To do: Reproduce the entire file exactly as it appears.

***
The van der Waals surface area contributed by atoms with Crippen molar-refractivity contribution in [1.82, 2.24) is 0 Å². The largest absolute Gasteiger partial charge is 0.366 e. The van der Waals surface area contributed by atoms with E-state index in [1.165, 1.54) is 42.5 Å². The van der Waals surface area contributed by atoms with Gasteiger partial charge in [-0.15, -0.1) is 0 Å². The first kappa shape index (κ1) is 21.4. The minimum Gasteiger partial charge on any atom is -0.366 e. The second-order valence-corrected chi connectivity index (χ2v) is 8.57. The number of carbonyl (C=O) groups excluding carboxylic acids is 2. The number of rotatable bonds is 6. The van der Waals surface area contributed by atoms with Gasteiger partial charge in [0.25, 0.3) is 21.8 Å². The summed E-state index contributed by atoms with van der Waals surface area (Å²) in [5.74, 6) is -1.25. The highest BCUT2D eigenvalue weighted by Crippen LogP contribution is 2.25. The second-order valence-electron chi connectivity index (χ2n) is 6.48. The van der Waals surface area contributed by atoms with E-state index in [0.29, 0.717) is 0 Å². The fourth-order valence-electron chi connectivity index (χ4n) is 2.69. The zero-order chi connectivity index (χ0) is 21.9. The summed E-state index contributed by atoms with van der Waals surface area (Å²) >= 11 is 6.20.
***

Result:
The van der Waals surface area contributed by atoms with Crippen molar-refractivity contribution in [1.82, 2.24) is 0 Å². The largest absolute Gasteiger partial charge is 0.366 e. The van der Waals surface area contributed by atoms with E-state index in [1.165, 1.54) is 42.5 Å². The van der Waals surface area contributed by atoms with Gasteiger partial charge in [-0.15, -0.1) is 0 Å². The first kappa shape index (κ1) is 21.4. The minimum Gasteiger partial charge on any atom is -0.366 e. The second-order valence-corrected chi connectivity index (χ2v) is 8.57. The number of carbonyl (C=O) groups excluding carboxylic acids is 2. The number of rotatable bonds is 6. The van der Waals surface area contributed by atoms with Gasteiger partial charge in [0.25, 0.3) is 21.8 Å². The summed E-state index contributed by atoms with van der Waals surface area (Å²) in [5.74, 6) is -1.25. The highest BCUT2D eigenvalue weighted by Crippen LogP contribution is 2.25. The second-order valence-electron chi connectivity index (χ2n) is 6.48. The van der Waals surface area contributed by atoms with E-state index in [0.29, 0.717) is 0 Å². The fourth-order valence-electron chi connectivity index (χ4n) is 2.69. The zero-order chi connectivity index (χ0) is 21.9. The summed E-state index contributed by atoms with van der Waals surface area (Å²) >= 11 is 6.20.